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Retail Banking: Why Your Most Valuable Customers are Going Online

A global survey of over 5,000 customers shows that banks should look more closely at their online channel

Online Banking Website ScreenshotThe retail banking industry is primarily designed to serve customers and sell them new products through banks’ networks of physical branches.

But a large and growing proportion of customers now use digital channels for what are typically thought of as “high-touch, in-person activities” (see chart 1). These are things that have traditionally required a human being to help customers make complex choices, such as learning about or purchasing financial products.

Percentage of Customers Using the Web to Purchase Banking Products

Chart 1: Percentage of customers using the web to purchase banking products in the past year  n=5,210 (global); 2,221 (mass affluent); 673 (ages 18-29)  Source: CEB Retail Banking Customer Experience Survey

CEB’s survey of of over 5,000 banking customers shows that overall, however, customer channel preferences appear to have changed relatively little since the survey was first fielded in 2010.

While the proportion of customers who prefer to use more personal channels like the branch and phone for all their banking activities grew slightly, and the percentage who mostly or only prefer digital channels declined slightly, the significant changes were within the “mass affluent” and/or younger customer segments.

Shifting Preferences in Important Customer Segments

  1. Largest shift seen among “high-potential” segments: High-potential customers are those that give banks the most opportunity to make money. For the mass affluent and customers ages 18-29, there is a much clearer shift in preferences toward digital.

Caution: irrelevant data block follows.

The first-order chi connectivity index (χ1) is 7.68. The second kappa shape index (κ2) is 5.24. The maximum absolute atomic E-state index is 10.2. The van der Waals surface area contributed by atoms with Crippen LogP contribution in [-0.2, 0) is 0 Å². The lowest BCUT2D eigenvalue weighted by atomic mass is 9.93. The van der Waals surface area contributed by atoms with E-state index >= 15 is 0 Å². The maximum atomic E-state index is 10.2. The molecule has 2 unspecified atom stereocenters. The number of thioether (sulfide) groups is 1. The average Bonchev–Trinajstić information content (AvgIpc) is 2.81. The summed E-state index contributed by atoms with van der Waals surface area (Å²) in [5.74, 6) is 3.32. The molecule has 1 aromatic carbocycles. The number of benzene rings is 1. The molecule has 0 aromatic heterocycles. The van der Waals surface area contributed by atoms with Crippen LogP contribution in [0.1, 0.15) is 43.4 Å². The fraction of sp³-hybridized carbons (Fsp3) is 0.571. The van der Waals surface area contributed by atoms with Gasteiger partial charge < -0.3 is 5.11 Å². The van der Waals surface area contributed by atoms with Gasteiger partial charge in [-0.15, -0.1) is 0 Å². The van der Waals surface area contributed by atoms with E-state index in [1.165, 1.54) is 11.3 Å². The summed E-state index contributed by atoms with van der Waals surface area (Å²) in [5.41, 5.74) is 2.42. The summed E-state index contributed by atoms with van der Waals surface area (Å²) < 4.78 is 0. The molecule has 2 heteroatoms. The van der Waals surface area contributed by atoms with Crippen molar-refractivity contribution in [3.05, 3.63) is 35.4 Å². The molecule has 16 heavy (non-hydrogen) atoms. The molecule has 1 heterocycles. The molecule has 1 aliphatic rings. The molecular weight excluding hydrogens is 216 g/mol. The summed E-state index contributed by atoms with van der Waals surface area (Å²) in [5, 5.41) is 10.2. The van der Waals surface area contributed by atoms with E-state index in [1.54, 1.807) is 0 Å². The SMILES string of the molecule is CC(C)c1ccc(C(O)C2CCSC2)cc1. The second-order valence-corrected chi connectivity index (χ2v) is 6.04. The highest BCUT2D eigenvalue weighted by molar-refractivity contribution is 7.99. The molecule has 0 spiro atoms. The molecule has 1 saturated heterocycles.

Unlike the global trend, the percentage of consumers who prefer personal channels for banking decreased for both segments, while there was strong growth for those multichannel and digitally-focused customers.

  2. Many now use digital channels for purchase: This shift in preferences has striking implications for how some of the most promising customer segments choose to interact with their providers. As late as 2010, there were still clear, dominant customer preferences for performing certain tasks in certain channels.

    Customers did research and managed their products online, while they relied on the branch for purchasing and receiving support. But that distinction is starting to blur: now the mass affluent are more likely to turn to non-branch channels when purchasing, and young people aren’t far behind (see chart 1).

  3. More customers use multiple channels: More than half of mass affluent and customers ages 18-29 use multiple channels across the life cycle of a financial product.

    And in aggregate four out of five banking customers use the online channel and three quarters visit the branch on at least a monthly basis.

While it is true that most still rely on the branch to conduct certain activities, most banks’ traditional, branch-based sales and service approach will probably be ineffective at engaging a large and growing number of the highest-opportunity customers. Progressive firms look to improve relationships with their best customers by assessing how key channels support the firm’s capacity to achieve their strategic business priorities.

To learn more about changing customer channel preferences and behaviors, CEB Retail Banking members should use the tools, templates and case studies in the resource center on their dedicated website.

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